The SMTP communication between Exchange 2013 on-premises and Exchange Online is encrypted (TLS) and a 3rd party certificate needs to be configured on your Exchange 2013 hybrid server. As mentioned before, do not forget to bind this SSL certificate to the SMTP Service. If you omit this step the HCW will detect the SSL certificate and continue, but when configuring the actual hybrid relationship it will fail. The error message shown is obvious as easy to fix as described in this blog post.
In the HCW, select the appropriate SSL certificate and click Next to continue.
Enter the FQDN of the Exchange 2013 hybrid server (hybrid.exchangelabs.nl) which will be used to route SMTP message from Exchange Online (Exchange Online Protection, EOP) to your Exchange 2013 on-premises environment, and click Next to continue.
The HCW needs credentials to configure the Hybrid Relationship, both in Exchange 2013 on-premises as well as Exchange Online. Enter an administrative account on-premises (CONTOSO\Administrator) and an administrative account online (Admin@contoso.onmicrosoft.com). Both accounts need to be a member of the respective Organization Management Role Groups. Click Next twice (once in every window in the HCW).
At this moment all information that’s needed for the Hybrid Configuration Wizard is gathered and when you click Update the wizard is run.
When you click Update the HWC will configure the hybrid relationship between your Exchange 2013 on-premises environment and Exchange Online. One step will be the creation of a hybrid configuration object in Active Directory:
You can find this hybrid configuration object in the Exchange services container in the Organization Partition of Active Directory as shown in the following screenshot:
When the HCW has finished the hybrid configuration is created and configured and only one step remains, the configuration of OAuth (server validation).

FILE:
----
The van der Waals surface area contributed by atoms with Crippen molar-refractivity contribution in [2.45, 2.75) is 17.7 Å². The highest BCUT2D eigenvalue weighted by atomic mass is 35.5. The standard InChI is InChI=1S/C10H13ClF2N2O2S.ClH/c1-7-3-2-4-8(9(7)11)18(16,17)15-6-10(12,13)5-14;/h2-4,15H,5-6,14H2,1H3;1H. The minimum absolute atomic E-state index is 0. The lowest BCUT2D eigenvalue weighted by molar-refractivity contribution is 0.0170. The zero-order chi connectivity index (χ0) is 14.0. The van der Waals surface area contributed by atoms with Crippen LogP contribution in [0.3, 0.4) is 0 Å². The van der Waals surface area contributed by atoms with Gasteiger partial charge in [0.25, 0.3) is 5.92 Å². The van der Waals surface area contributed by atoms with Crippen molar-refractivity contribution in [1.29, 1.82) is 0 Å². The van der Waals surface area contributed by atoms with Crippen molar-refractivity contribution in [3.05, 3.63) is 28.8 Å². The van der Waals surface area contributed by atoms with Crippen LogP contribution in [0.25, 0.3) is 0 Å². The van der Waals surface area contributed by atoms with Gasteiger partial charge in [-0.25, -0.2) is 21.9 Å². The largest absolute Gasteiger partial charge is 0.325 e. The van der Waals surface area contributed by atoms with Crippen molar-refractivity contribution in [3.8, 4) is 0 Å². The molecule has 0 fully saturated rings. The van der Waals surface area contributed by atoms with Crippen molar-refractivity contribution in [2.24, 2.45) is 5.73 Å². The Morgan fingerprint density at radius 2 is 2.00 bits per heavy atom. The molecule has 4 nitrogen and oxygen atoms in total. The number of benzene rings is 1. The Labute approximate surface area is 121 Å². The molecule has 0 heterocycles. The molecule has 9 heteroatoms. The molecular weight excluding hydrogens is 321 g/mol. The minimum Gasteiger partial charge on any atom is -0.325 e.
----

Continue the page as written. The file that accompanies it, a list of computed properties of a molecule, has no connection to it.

During configuration of OAuth additional software (the Microsoft Office 365 Support Assistant 3.5) is downloaded and installed on the server, so you have to run this part of the HCW on the Exchange 2013 hybrid server itself.
Click Configure to continue and start the configuration wizard and download the additional software. When the Security Warning appears click Run to continue, this will trigger the download of the software.
When the Security Warning appears again, click Run again to continue with the wizard. After two or three minutes the Exchange 2013 hybrid server is configured with OAuth and the HCW is finished:
Click Done to continue and close the browser. Your hybrid configuration is now fully configured.
How do you know your Exchange 2013 Hybrid configuration is working properly? Mailboxes in Exchange 2013 on-premises correspond to Mail-Enabled Users in Office 365. So, for all Mailboxes in your on-premises environment you should find a Mail-Enabled user in Office 365 (the user accounts themselves are synchronized with DirSync or WAADSync of course) as shown in the following figure:
In this blogpost I discussed how to build an Exchange 2013 hybrid scenario where Exchange Online and Exchange 2013 on-premises are tightly integrated. For a successful deployment you need to have all your prerequisites as outlined in the first blog post configured correctly, otherwise it will fail utterly. But if you have it configured properly the Hybrid Configuration Wizard will run smoothly without any issues and you will see all Mailboxes appear in Exchange Online as Mail-Enabled users.
In the next blog post we’ll discuss moving Mailboxes from Exchange on-premises to Exchange Online and how they integrate.
21 thoughts on “Exchange 2013 Hybrid Configuration Wizard (Part II)”
What if your using this hybrid solution as a pilot and not all O365 licenses are in place (only for a couple). Will this impact the way of implementation/configuration?
from an infrastructure point of view there’s no difference, the only thing is that some time after the trial ends the service is discontinued and you won’t be able to access anything. The user accounts will continue to exist, but cannot access anything.
Thx Jaap for the quick response!
Hi, Jaap. I have 5 SMTP domains (accepted domains) in my environment. Will it necessary include them in the certificate (SAN)? Thanks